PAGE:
03 Apr Too Little and Too Much Salt Associated with Increased Mortality
MedicalResearch.com Interview with:
Niels Graudal, MD, DrMSc
Department of Internal medicine/Infectious Medicine/Rheumatology IR4242
Copenhagen University Hospital, Rigshospitalet
Dr. Graudal: There are no studies, which show what happens with the risk of cardiovascular death or mortality if you change your sodium intake. Our study shows the association of sodium intake as it is with cardiovascular disease and mortality, which is only the second best way to consider the problem, but as the best way does not exist we have accepted this approach. There have been two different assumptions concerning the risks of sodium intake. One is that there is an increasing risk of heart disease, stroke and death of salt intake above 2300 mg, and one is that salt is not dangerous at all. Our study shows that both positions partially may be true, as a salt intake above 4900 mg is associated with increased risk of cardiovascular disease and mortality, whereas the present normal salt intake of most of the world’s populations between 2300 mg and 4900 mg is not associated with any increased risks. In addition our study shows that a low sodium intake below 2300 mg is also associated with increased risk of cardiovascular disease and death.
Dr. Graudal: I was not surprised that the risk of a high sodium intake starts at a much higher level than the arbitrary 2300 mg suggested by CDC, WHO and AHA, which in my opinion always has been unrealistically low, and never verified by scientific evidence. 500 mg of sodium is sufficient for the body to function, but at that dose the kidneys and the adrenal glands pumps out large amounts of salt conserving hormones (renin and aldosterone) into the blood stream, strongly indicating that although functioning, the body is not satisfied. “Sufficient” is not the same as “optimal”. This pumping out of hormones does not stop before the dose of sodium intake is about 2300 mg. Therefore the increased risk below 2300 mg is also not surprising.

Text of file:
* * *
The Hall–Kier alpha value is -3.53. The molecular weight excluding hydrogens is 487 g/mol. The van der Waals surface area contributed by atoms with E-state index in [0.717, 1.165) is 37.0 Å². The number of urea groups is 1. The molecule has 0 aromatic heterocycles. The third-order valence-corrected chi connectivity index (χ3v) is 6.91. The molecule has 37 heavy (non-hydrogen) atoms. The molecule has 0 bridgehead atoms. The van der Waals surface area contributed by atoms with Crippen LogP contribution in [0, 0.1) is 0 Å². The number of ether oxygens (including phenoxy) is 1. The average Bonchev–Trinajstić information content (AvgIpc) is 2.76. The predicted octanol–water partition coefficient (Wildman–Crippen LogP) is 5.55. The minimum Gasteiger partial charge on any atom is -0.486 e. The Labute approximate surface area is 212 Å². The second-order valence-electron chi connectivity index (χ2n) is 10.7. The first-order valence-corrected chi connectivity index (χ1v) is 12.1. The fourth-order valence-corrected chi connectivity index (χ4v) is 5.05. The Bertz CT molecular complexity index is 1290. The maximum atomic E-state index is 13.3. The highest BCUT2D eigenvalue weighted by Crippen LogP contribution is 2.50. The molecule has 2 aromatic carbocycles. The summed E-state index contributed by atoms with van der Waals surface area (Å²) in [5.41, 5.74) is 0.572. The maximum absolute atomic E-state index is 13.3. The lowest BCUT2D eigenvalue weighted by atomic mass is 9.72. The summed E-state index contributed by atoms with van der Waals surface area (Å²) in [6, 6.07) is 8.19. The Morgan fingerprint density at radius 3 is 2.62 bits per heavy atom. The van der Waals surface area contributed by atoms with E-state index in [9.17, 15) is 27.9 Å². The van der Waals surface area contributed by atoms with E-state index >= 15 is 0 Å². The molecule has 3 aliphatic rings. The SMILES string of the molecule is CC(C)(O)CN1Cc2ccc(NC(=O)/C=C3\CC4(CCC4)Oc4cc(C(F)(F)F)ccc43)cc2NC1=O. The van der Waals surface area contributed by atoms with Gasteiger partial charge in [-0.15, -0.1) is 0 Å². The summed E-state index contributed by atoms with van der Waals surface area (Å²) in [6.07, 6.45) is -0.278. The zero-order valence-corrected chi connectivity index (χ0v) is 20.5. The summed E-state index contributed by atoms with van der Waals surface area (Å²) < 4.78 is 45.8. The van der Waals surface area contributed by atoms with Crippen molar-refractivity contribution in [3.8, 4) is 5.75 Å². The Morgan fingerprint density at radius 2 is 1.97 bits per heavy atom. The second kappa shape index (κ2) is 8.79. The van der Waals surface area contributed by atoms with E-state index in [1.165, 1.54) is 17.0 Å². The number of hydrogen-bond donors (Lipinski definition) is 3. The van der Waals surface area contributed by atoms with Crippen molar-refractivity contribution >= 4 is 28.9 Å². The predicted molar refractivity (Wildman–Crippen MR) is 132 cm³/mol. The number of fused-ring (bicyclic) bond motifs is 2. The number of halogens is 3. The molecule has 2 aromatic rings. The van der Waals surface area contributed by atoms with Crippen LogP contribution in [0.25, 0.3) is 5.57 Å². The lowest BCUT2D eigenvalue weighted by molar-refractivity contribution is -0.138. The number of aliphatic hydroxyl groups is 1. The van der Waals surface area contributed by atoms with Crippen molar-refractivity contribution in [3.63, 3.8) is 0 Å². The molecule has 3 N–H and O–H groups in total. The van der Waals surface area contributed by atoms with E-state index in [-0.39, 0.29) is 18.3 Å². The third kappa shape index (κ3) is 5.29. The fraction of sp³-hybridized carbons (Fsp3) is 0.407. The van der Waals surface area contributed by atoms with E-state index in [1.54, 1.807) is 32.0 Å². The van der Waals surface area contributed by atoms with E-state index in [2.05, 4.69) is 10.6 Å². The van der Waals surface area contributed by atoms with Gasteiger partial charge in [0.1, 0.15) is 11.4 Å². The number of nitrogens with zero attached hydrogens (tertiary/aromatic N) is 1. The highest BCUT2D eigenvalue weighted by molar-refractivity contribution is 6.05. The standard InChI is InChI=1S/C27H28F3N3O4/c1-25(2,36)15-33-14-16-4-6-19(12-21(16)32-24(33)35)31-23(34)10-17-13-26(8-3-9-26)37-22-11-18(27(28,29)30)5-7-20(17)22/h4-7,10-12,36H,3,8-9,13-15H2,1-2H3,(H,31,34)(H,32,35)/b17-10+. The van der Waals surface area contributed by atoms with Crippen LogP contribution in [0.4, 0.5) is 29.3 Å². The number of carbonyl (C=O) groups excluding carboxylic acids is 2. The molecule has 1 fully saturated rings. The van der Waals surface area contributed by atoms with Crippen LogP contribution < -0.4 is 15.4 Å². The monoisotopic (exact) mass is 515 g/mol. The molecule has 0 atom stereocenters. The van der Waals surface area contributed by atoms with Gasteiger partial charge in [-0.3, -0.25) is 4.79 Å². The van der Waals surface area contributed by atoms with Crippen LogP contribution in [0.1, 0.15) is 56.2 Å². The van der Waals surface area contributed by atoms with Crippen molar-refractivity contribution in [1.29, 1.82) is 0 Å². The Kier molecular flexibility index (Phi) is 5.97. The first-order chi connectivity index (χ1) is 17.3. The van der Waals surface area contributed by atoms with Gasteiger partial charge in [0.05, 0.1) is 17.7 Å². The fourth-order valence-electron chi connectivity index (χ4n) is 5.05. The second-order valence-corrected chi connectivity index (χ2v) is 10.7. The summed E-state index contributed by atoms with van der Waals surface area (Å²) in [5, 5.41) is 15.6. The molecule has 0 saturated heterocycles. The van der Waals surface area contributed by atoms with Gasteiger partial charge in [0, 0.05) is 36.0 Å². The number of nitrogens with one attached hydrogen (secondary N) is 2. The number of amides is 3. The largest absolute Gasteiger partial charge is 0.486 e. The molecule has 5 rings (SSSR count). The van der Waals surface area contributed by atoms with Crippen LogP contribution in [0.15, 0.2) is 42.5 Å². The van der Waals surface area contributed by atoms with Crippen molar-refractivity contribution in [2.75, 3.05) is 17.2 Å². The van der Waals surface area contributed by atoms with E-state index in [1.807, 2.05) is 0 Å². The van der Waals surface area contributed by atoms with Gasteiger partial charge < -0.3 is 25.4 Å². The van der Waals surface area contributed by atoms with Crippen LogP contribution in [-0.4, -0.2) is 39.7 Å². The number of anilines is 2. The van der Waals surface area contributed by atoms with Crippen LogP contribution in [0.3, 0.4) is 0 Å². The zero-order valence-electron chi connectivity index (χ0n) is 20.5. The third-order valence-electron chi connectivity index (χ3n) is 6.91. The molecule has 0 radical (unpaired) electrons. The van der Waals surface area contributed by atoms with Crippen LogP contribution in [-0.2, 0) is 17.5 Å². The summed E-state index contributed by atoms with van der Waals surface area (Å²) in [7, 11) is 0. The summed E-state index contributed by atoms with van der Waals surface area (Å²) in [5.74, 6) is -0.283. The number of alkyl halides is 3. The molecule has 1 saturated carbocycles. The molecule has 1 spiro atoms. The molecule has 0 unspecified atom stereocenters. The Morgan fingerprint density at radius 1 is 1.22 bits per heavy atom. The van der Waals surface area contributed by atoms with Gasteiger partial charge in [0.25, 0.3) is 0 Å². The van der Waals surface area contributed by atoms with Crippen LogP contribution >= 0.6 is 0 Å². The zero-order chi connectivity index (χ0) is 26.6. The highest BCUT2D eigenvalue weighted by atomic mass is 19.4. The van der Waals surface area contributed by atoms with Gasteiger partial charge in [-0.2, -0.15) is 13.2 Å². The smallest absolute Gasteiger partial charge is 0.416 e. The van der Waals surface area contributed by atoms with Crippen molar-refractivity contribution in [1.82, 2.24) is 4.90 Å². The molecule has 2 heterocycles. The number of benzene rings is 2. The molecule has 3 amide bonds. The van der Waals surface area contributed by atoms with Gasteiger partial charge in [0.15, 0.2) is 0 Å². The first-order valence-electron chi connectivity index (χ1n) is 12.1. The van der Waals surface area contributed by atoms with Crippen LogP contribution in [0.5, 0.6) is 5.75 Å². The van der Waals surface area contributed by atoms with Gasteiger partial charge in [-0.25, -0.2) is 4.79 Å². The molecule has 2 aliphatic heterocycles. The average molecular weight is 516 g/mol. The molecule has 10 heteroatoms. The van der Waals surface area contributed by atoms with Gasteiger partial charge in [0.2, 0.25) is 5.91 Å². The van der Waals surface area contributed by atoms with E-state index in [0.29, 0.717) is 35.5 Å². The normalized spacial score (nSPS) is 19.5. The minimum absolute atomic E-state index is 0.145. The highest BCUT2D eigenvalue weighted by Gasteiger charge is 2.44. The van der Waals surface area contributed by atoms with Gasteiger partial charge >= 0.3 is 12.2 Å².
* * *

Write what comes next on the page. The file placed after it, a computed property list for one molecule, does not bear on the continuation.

Dr. Graudal: I have been a clinician for 35 years, but I have never met a colleague, who recommended their patients to reduce sodium intake unless the patient suffered from hypertension or heart insufficiency. With modesty this strategy could be continued. I do not think that clinicians should recommend general sodium reduction for everybody. Individuals could consider whether they would follow the public recommendations to reduce salt intake to the level recommended, i.e. below 2300 mg, since this level is associated with increased mortality. Finally, both clinicians and individuals could consider that our study also showed that compared with many other risks of everyday life the increased risks of a low and a high sodium intake are not big. So maybe they should just consider more important aspects of their lives than the sodium intake.
Dr. Graudal: In reality, the issue of sodium intake is a storm in a glass of water, but it has become an industry for bureaucrats in health organizations, who eagerly-but not with reason-defend their positions. It is about time that some politicians with sense and power stop this circus and maybe associate this with an upper tolerable sodium intake level of about 4900 mg. One might consider clinical trials in patients with hypertension and heart disease to find out whether sodium reduction (but not necessarily below 2300 mg) in these selected groups might have a favorable effect on morbidity and mortality.
N. Graudal, G. Jurgens, B. Baslund, M. H. Alderman. Compared With Usual Sodium Intake, Low- and Excessive-Sodium Diets Are Associated With Increased Mortality: A Meta-Analysis. American Journal of Hypertension, 2014; DOI: 10.1093/ajh/hpu028